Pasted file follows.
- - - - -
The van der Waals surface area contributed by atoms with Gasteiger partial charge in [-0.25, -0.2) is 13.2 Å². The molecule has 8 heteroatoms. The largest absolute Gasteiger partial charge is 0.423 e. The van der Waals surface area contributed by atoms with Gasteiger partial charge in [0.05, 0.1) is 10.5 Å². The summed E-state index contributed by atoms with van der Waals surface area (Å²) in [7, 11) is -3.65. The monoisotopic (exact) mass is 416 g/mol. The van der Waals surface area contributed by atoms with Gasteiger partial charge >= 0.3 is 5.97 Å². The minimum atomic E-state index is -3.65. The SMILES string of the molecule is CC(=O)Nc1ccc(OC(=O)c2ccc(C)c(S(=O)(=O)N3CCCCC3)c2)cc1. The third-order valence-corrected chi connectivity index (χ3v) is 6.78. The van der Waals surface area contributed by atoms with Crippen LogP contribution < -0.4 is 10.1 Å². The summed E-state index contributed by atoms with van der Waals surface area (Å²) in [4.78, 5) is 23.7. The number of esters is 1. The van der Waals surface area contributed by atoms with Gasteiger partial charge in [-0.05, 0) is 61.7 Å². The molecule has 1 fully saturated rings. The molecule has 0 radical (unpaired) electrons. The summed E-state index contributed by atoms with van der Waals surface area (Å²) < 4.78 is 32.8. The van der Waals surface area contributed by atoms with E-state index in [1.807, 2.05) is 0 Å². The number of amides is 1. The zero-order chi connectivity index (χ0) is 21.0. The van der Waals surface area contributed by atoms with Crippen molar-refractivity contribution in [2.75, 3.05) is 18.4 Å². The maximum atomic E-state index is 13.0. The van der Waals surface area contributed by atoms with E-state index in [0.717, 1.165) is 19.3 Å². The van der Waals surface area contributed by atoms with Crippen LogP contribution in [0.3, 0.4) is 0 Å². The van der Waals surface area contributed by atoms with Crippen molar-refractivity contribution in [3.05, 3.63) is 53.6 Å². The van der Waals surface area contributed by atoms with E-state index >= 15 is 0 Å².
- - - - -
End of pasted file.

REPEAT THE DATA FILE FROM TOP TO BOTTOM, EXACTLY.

The van der Waals surface area contributed by atoms with Gasteiger partial charge in [-0.25, -0.2) is 13.2 Å². The molecule has 8 heteroatoms. The largest absolute Gasteiger partial charge is 0.423 e. The van der Waals surface area contributed by atoms with Gasteiger partial charge in [0.05, 0.1) is 10.5 Å². The summed E-state index contributed by atoms with van der Waals surface area (Å²) in [7, 11) is -3.65. The monoisotopic (exact) mass is 416 g/mol. The van der Waals surface area contributed by atoms with Gasteiger partial charge >= 0.3 is 5.97 Å². The minimum atomic E-state index is -3.65. The SMILES string of the molecule is CC(=O)Nc1ccc(OC(=O)c2ccc(C)c(S(=O)(=O)N3CCCCC3)c2)cc1. The third-order valence-corrected chi connectivity index (χ3v) is 6.78. The van der Waals surface area contributed by atoms with Crippen LogP contribution < -0.4 is 10.1 Å². The summed E-state index contributed by atoms with van der Waals surface area (Å²) in [4.78, 5) is 23.7. The number of esters is 1. The van der Waals surface area contributed by atoms with Gasteiger partial charge in [-0.05, 0) is 61.7 Å². The molecule has 1 fully saturated rings. The molecule has 0 radical (unpaired) electrons. The summed E-state index contributed by atoms with van der Waals surface area (Å²) < 4.78 is 32.8. The van der Waals surface area contributed by atoms with E-state index in [1.807, 2.05) is 0 Å². The number of amides is 1. The zero-order chi connectivity index (χ0) is 21.0. The van der Waals surface area contributed by atoms with Crippen molar-refractivity contribution in [2.75, 3.05) is 18.4 Å². The maximum atomic E-state index is 13.0. The van der Waals surface area contributed by atoms with E-state index in [0.717, 1.165) is 19.3 Å². The van der Waals surface area contributed by atoms with Crippen LogP contribution in [0.3, 0.4) is 0 Å². The van der Waals surface area contributed by atoms with Crippen molar-refractivity contribution in [3.05, 3.63) is 53.6 Å². The van der Waals surface area contributed by atoms with E-state index >= 15 is 0 Å².